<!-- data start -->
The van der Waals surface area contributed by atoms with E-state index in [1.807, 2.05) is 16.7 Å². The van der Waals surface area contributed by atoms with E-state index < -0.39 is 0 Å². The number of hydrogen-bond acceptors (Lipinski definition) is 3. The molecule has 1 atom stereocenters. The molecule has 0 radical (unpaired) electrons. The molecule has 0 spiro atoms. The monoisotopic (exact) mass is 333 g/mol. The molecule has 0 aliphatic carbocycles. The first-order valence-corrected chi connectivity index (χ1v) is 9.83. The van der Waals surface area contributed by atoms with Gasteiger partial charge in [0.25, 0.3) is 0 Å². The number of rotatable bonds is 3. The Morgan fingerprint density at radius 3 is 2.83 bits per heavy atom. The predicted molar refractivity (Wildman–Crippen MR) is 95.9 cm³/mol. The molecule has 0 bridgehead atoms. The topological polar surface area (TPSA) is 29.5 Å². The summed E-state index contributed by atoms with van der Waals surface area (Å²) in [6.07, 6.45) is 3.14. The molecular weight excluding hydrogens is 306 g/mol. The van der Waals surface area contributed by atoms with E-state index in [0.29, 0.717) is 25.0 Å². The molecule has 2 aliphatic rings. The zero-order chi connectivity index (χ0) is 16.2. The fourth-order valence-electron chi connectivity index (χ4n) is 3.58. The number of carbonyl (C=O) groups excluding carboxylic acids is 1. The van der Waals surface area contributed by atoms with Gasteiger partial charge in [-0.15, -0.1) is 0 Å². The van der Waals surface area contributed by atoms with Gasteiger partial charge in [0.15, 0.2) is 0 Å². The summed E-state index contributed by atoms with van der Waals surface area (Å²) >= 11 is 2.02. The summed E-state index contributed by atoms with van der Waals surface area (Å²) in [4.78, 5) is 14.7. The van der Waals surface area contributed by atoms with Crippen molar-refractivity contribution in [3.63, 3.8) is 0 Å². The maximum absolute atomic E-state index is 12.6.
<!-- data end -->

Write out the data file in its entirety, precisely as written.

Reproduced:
The van der Waals surface area contributed by atoms with E-state index in [1.807, 2.05) is 16.7 Å². The van der Waals surface area contributed by atoms with E-state index < -0.39 is 0 Å². The number of hydrogen-bond acceptors (Lipinski definition) is 3. The molecule has 1 atom stereocenters. The molecule has 0 radical (unpaired) electrons. The molecule has 0 spiro atoms. The monoisotopic (exact) mass is 333 g/mol. The molecule has 0 aliphatic carbocycles. The first-order valence-corrected chi connectivity index (χ1v) is 9.83. The van der Waals surface area contributed by atoms with Gasteiger partial charge in [0.25, 0.3) is 0 Å². The number of rotatable bonds is 3. The Morgan fingerprint density at radius 3 is 2.83 bits per heavy atom. The predicted molar refractivity (Wildman–Crippen MR) is 95.9 cm³/mol. The molecule has 0 bridgehead atoms. The topological polar surface area (TPSA) is 29.5 Å². The summed E-state index contributed by atoms with van der Waals surface area (Å²) in [6.07, 6.45) is 3.14. The molecular weight excluding hydrogens is 306 g/mol. The van der Waals surface area contributed by atoms with E-state index in [0.29, 0.717) is 25.0 Å². The molecule has 2 aliphatic rings. The zero-order chi connectivity index (χ0) is 16.2. The fourth-order valence-electron chi connectivity index (χ4n) is 3.58. The number of carbonyl (C=O) groups excluding carboxylic acids is 1. The van der Waals surface area contributed by atoms with Gasteiger partial charge in [-0.15, -0.1) is 0 Å². The van der Waals surface area contributed by atoms with Gasteiger partial charge in [0.15, 0.2) is 0 Å². The summed E-state index contributed by atoms with van der Waals surface area (Å²) >= 11 is 2.02. The summed E-state index contributed by atoms with van der Waals surface area (Å²) in [4.78, 5) is 14.7. The van der Waals surface area contributed by atoms with Crippen molar-refractivity contribution in [3.63, 3.8) is 0 Å². The maximum absolute atomic E-state index is 12.6.